Jun 4, 2013
Measles Outbreak in Frum Areas
NYC issues vaccine recommendations as 48 cases of measles occurred in the frum community in Boro Park and Williamsburg.
Notice by Department of Health of New York City:
ALERT # 15: Update on Measles in New York City: New Vaccine Recommendations
1) 48 cases of measles have occurred in the Orthodox Jewish community residing in Borough Park and Williamsburg, Brooklyn.
2) Because measles cases continue to occur, particularly among young infants, healthcare providers should now administer the first dose of MMR vaccine to all Orthodox Jewish children aged 6 months and older living in Borough Park, Williamsburg, and Crown Heights.
Distribute to All Primary Care, Infectious Disease, Emergency Medicine, Internal Medicine, Pediatrics, Family Medicine, OB/GYN, Laboratory and Infection Control Staff
There continues to be ongoing measles transmission among the Orthodox Jewish communities in Borough Park and Williamsburg, Brooklyn. To date, there have been 48 confirmed cases, including 28 in Borough Park and 20 in Williamsburg. Additional suspected cases are being investigated. In recent weeks, cases have begun occurring in younger children. During the past month, the median age of cases has declined to 2 years (age range 10 months – 17 years) with 19% aged less than 12 months, 52% aged 12 months to 4 years, and 29% aged 5 – 18 years. All cases were in persons who were unvaccinated at the time of exposure, because they were too young to have been vaccinated or because their parents delayed or refused vaccine for their children. Over 2,000 identified people have been exposed to measles in households (through relatives or friends), apartment buildings, and medical provider offices.
Measles transmission has been sustained by two factors: a large pool of susceptible children under 12 months of age and large family and communal gatherings. To interrupt the spread of measles in this community, the Health Department recommends that the first dose of measles-mumps-rubella-vaccine (MMR) now be given at 6 months of age to all Orthodox Jewish children living in Borough Park, Williamsburg, and Crown Heights.
Although cases of measles have not yet been identified in Crown Heights, we are extending this recommendation to this community to prevent introduction of measles. Further, non-Orthodox children receiving medical care in practices that serve predominantly Orthodox Jewish patients, should also receive MMR vaccine beginning at 6 months of age because of the increased risk of exposure.
A dose of MMR vaccine given prior to the first birthday (there is a 4 day grace period) will not be considered a valid dose in the Citywide Immunization Registry (CIR) or for daycare or school entry. Infants who receive MMR vaccine before their first birthday should receive an additional dose at 12 months of age as long as 28 days have passed after the initial vaccine dose. These children will still require a ‘second valid’ dose prior to school entry at 4 – 6 years of age.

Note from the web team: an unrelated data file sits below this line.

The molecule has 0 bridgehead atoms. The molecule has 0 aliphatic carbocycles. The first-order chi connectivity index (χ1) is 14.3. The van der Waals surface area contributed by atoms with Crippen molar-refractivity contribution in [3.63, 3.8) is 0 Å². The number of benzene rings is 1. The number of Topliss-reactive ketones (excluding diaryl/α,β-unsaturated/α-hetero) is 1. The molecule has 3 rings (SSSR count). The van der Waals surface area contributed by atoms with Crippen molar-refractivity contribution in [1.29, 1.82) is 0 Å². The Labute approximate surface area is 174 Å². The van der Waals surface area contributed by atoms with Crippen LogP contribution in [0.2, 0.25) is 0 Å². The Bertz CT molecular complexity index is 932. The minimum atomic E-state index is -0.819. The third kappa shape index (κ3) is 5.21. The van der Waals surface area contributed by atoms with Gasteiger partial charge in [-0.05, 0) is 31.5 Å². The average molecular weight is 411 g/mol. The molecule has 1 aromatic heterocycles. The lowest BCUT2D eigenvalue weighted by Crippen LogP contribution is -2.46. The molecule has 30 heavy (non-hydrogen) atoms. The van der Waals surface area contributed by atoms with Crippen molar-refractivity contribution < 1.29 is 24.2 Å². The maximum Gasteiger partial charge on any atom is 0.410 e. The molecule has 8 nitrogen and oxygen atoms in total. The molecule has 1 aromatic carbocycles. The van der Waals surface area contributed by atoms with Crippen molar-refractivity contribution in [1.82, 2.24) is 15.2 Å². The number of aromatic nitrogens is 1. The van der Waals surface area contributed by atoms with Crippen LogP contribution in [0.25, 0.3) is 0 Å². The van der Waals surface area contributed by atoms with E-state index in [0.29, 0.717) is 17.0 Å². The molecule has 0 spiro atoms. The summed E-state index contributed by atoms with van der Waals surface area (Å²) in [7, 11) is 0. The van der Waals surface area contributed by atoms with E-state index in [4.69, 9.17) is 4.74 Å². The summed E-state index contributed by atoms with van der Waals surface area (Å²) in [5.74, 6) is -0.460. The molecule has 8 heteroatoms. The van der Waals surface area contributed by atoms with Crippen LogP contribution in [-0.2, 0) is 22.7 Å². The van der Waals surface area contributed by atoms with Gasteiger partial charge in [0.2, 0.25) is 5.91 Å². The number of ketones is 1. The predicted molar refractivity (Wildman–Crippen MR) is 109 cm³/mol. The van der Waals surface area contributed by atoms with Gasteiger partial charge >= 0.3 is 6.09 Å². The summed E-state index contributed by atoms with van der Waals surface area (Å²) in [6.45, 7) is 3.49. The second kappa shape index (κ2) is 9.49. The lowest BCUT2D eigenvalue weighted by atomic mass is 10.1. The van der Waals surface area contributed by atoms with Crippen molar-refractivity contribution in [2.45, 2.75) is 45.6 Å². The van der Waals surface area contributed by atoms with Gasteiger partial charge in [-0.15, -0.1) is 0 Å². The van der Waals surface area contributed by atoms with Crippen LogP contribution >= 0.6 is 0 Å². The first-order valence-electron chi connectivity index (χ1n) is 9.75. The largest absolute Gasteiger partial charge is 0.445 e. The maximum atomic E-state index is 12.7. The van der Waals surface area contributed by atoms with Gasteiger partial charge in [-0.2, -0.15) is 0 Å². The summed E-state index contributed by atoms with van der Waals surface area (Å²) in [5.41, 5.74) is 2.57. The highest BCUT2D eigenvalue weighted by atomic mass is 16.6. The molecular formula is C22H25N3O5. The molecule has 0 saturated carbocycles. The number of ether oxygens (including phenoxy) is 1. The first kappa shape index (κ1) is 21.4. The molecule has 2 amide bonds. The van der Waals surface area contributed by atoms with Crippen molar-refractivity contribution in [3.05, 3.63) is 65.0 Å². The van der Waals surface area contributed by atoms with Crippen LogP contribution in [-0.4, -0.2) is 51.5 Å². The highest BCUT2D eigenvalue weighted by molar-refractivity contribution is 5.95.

In the setting of this outbreak, Orthodox Jewish children aged 12 months and older living in Borough Park, Williamsburg, and Crown Heights who have received their first dose of MMR should receive their second MMR dose now, as long as 28 days has elapsed after the first dose. This second dose will be considered valid and will count toward the school immunization requirements.
Vaccination at an earlier age is recommended by the Centers for Disease Control and Prevention for outbreak control when many cases are occurring among infants <12 months of age. This will increase the proportion of infants who are protected against measles. Ninety five percent of infants who were 6 months old at the time of vaccination demonstrated a response to the vaccine as measured by cell mediated immunity and/or seroconversion (Gans et al. JID 2004;190:83-90). The same study documented that an infant’s ability to respond to a second dose of MMR is not compromised by early administration of vaccine. MMR vaccination of children 6 – 11 months of age who will be traveling overseas is already a routine Advisory Committee on Immunization Practices recommendation and is considered safe.
Information about reporting suspect cases of measles, laboratory testing, isolation of suspected or confirmed cases, or post-exposure prophylaxis recommendations have been previously sent and are available at http://www.nyc.gov/html/doh/html/diseases/immmea.shtml